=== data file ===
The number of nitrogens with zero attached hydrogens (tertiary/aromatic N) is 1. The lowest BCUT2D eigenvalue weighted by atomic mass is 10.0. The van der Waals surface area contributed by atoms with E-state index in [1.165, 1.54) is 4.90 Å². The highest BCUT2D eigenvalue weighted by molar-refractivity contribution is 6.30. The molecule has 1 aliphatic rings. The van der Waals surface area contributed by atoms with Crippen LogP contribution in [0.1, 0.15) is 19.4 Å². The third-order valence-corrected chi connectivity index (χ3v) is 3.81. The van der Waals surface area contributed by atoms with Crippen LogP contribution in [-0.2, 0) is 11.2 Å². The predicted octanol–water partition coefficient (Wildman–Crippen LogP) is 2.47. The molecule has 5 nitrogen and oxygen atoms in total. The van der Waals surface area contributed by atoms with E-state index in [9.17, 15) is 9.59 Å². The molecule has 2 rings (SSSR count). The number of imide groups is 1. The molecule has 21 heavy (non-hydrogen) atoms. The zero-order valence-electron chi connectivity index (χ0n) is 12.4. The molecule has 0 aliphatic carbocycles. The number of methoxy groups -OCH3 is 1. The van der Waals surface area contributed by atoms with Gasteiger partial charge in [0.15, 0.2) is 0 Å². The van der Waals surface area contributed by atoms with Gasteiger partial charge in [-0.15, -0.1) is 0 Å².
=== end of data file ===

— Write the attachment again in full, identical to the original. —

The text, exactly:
The number of nitrogens with zero attached hydrogens (tertiary/aromatic N) is 1. The lowest BCUT2D eigenvalue weighted by atomic mass is 10.0. The van der Waals surface area contributed by atoms with E-state index in [1.165, 1.54) is 4.90 Å². The highest BCUT2D eigenvalue weighted by molar-refractivity contribution is 6.30. The molecule has 1 aliphatic rings. The van der Waals surface area contributed by atoms with Crippen LogP contribution in [0.1, 0.15) is 19.4 Å². The third-order valence-corrected chi connectivity index (χ3v) is 3.81. The van der Waals surface area contributed by atoms with Crippen LogP contribution in [-0.2, 0) is 11.2 Å². The predicted octanol–water partition coefficient (Wildman–Crippen LogP) is 2.47. The molecule has 5 nitrogen and oxygen atoms in total. The van der Waals surface area contributed by atoms with E-state index in [9.17, 15) is 9.59 Å². The molecule has 2 rings (SSSR count). The number of imide groups is 1. The molecule has 21 heavy (non-hydrogen) atoms. The zero-order valence-electron chi connectivity index (χ0n) is 12.4. The molecule has 0 aliphatic carbocycles. The number of methoxy groups -OCH3 is 1. The van der Waals surface area contributed by atoms with Gasteiger partial charge in [0.15, 0.2) is 0 Å². The van der Waals surface area contributed by atoms with Gasteiger partial charge in [-0.15, -0.1) is 0 Å².